Conversational analytics represents a break in this largely manual model. Leveraging the latest advances in AI and natural language processing (NLP), conversational analytics is able to automate the interpretation of unstructured communications data, turning it into structured data for detailed and rapid analysis. The most sophisticated solutions, including Re:infer’s Communications Mining platform, are able to extract information like sentiment, emotion and even intent from conversations, and can analyse messages from any channel - from email to calls and chats.
What are the benefits of Conversational Analytics?
Conversational analytics has many important benefits, for service and customer experience as well as operational performance. Insights extracted from conversational analytics can be used to drive key improvements, including:
Increase insight into unstructured channels and processes to highlight issues, inefficiencies and change opportunities.
Improved CX and customer retention
The factors affecting customer loyalty and retention become clearer when you can process what people are saying at speed and scale.
Happier employees and reduced churn
Conversational analytics limits the need for employees to manually sift through emails and other messages, freeing them up to focus on more rewarding and challenging work.
Better efficiency and cost savings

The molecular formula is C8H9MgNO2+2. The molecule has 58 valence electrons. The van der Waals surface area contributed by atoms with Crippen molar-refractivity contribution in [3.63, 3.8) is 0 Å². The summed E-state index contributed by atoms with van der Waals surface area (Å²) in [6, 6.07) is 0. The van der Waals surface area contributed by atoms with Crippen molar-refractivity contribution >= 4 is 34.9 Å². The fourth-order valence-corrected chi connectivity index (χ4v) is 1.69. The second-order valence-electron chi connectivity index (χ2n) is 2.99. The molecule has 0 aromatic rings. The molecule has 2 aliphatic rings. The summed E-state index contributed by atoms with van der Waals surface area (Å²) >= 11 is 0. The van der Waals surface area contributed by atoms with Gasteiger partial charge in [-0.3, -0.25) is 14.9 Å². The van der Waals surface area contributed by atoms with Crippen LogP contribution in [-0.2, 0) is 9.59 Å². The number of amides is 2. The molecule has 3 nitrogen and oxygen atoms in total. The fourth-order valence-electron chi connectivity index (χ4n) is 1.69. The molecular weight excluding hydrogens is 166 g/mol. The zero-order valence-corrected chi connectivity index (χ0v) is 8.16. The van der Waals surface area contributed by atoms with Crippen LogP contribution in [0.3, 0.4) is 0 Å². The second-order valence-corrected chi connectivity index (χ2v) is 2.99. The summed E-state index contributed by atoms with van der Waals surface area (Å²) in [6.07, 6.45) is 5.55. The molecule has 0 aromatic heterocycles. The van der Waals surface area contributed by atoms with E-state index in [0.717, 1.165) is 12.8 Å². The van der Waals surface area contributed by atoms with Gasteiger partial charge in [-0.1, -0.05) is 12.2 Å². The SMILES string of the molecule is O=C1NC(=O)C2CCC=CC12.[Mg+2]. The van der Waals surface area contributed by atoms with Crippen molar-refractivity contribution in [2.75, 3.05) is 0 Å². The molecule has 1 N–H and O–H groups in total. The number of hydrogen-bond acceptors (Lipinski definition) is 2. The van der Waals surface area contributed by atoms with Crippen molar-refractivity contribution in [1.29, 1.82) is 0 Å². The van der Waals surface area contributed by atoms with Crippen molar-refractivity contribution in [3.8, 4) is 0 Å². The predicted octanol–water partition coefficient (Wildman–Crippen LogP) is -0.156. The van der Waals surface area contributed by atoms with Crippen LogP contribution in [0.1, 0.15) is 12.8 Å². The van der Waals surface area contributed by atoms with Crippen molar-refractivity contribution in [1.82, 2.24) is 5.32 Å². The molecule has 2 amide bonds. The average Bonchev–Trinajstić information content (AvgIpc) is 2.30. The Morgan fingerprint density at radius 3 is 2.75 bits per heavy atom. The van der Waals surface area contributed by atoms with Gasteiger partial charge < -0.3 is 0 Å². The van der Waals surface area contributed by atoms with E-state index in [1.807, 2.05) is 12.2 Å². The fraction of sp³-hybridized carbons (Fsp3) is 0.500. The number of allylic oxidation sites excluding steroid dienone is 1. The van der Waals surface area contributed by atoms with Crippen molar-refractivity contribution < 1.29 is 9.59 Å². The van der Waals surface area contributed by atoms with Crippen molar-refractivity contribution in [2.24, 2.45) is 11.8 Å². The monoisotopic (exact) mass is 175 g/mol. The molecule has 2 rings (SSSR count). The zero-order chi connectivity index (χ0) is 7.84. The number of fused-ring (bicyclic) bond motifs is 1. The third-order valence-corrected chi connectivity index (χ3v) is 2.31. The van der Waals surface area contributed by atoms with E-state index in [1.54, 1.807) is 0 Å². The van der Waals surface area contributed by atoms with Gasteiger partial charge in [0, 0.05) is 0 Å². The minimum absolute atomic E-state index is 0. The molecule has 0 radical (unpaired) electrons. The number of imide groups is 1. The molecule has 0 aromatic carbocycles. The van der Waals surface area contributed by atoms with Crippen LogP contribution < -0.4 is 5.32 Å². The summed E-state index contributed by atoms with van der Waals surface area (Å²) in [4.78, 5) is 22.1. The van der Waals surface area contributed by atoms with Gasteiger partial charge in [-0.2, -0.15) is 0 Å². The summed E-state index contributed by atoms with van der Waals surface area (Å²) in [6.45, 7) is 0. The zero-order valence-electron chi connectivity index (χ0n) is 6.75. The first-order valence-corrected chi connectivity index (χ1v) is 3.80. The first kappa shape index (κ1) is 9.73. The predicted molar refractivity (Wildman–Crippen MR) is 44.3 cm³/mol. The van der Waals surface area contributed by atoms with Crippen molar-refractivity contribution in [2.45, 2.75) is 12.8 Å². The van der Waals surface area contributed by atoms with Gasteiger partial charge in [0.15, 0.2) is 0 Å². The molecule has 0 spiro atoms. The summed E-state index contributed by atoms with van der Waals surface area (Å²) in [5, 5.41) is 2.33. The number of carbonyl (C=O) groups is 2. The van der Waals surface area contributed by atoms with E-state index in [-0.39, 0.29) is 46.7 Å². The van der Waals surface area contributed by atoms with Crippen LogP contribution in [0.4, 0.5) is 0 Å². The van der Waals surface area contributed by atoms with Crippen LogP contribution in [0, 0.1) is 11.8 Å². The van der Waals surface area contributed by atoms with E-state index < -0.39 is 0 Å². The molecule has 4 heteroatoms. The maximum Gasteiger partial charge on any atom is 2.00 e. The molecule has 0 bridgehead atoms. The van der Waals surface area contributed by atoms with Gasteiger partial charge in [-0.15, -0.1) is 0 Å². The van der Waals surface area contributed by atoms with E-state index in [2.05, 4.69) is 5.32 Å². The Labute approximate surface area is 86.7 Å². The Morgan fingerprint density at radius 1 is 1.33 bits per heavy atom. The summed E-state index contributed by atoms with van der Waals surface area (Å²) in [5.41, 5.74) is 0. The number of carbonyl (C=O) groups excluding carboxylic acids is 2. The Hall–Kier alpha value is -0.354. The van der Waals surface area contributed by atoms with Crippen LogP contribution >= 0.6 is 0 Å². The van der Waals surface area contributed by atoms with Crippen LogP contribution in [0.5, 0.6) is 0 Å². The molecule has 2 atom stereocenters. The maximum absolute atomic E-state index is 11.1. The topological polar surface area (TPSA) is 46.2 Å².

Conversational analytics accelerates wasteful processes related to customer service, product intelligence and service monitoring.
Teams waste less time on investigating issues and validating opportunities, enabling them to focus more on creating value for the business.
Conversational analytics gives compliance teams real-time insight into all communication channels. Compliance risks can be surfaced and resolved faster.
Where can Conversational Analytics be used?
Conversational analytics can be leveraged anywhere that conversations play a role in business processes. This provides conversational analytics with a very wide application, but it is perhaps most relevant in operations and service functions - including customer services and business services. The most sophisticated conversational analytics solutions can analyse messages in a variety of diverse formats, including tickets, chats, CRM and ERP system notes. All that conversational analytics needs to generate value is a large quantity of communications.